Laser Expert Siegfried Glenzer Joins SLAC Staff

March 8, 2013

Siegfried Glenzer vividly remembers his excitement when he first used a powerful research laser.  A physics major at Ruhr University Bochum in Germany, he took the temperature of plasma created during a fusion energy experiment by aiming a ruby laser at it.

"I thought it was really cool that lasers could directly measure such extreme heat – thousands of degrees," Glenzer said.

Twenty-five years later, Glenzer has joined SLAC as a distinguished staff scientist in the Stanford Institute for Materials and Energy Sciences (SIMES). He spent the last 18 years at Lawrence Livermore National Laboratory, where he was lead experimentalist and plasma physics group leader for the National Ignition Facility (NIF), the world's largest and most energetic laser. He was named a Fellow of the American Physical Society in 2001, and two years later was awarded the society's John Dawson Award for Excellence in Plasma Physics.

Glenzer said the intense X-ray laser pulses created by SLAC's Linac Coherent Light Source (LCLS) provide great opportunities to explore high-energy-density science, a field the National Research Council once called "The X-Games of Contemporary Science." 

"Siegfried brings international leadership to SLAC in the science of materials under extreme conditions," said Tom Devereaux, SIMES director and associate lab director for photon science. "He will also help strengthen the synergy between the Photon Science Directorate and LCLS."

Glenzer is a world-renowned expert in a laser technique known as X-ray Thomson scattering, which is based on the interaction of electromagnetic waves, such as light, with free electrons. It is used to determine the properties of matter that has been heated and compressed to high temperatures and/or pressures, and is especially powerful in sensing the temperature of plasma – the high-temperature state of matter in which electrons and nuclei move independently of each other. (Familiar examples of plasma include fluorescent lights, plasma televisions, lightning bolts and stars.)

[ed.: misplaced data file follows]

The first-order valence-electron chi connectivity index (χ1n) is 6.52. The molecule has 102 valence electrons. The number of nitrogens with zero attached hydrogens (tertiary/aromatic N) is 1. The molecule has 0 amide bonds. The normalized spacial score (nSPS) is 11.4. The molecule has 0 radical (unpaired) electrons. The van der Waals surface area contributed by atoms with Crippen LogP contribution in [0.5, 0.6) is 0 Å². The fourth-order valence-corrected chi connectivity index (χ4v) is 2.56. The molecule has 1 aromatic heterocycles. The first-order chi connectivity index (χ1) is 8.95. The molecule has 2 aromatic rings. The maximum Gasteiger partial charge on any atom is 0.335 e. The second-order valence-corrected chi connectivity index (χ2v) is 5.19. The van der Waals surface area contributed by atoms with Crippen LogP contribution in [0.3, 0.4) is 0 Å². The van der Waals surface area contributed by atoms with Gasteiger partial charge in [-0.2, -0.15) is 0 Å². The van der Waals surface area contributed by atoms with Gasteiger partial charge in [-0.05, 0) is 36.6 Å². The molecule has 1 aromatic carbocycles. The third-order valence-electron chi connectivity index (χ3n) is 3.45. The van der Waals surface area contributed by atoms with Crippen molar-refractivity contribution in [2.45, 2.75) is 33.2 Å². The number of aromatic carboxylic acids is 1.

Glenzer said he's looking forward to using the 4-trillion-watt (terawatt) ultrashort pulse laser at LCLS's Matter in Extreme Conditions (MEC) instrument to heat and shock-compress matter to extremely high temperatures and pressures. During the instant of maximum compression, an ultrshort LCLS X-ray pulse hits the sample, producing Thomson scattering that reveals the properties of the compressed material.

The lasers at MEC can produce exotic states of matter ranging from warm dense matter, in which only some of the material's electrons have been liberated, to high-density plasmas that have been crushed and heated until their atoms' electron shells are smashed together, dramatically changing their properties.

Short animation of the Matter in Extreme Conditions (MEC) instrument. (Credit: Gregory Stewart/SLAC)

"The more powerful the laser, the denser and hotter the plasma you can create," Glenzer said. This summer, the power of MEC's short-pulse laser will be increased to 30 terawatts. Glenzer has proposed a multi-year plan to ultimately increase the laser's power to 10 quadrillion watts (petawatts), delivered in pulses only 35 femtoseconds, or millionths of a billionth of a second, long.

Experiments with these increasingly powerful lasers should be able to simulate how cosmic rays are produced, enable a tabletop source of betatron X-rays and create an antimatter plasma.

“These plasmas are very hard to create,” Glenzer said. “And once you make them, it’s difficult to know what’s actually going on within them. That’s a big challenge, which I find a lot of fun.”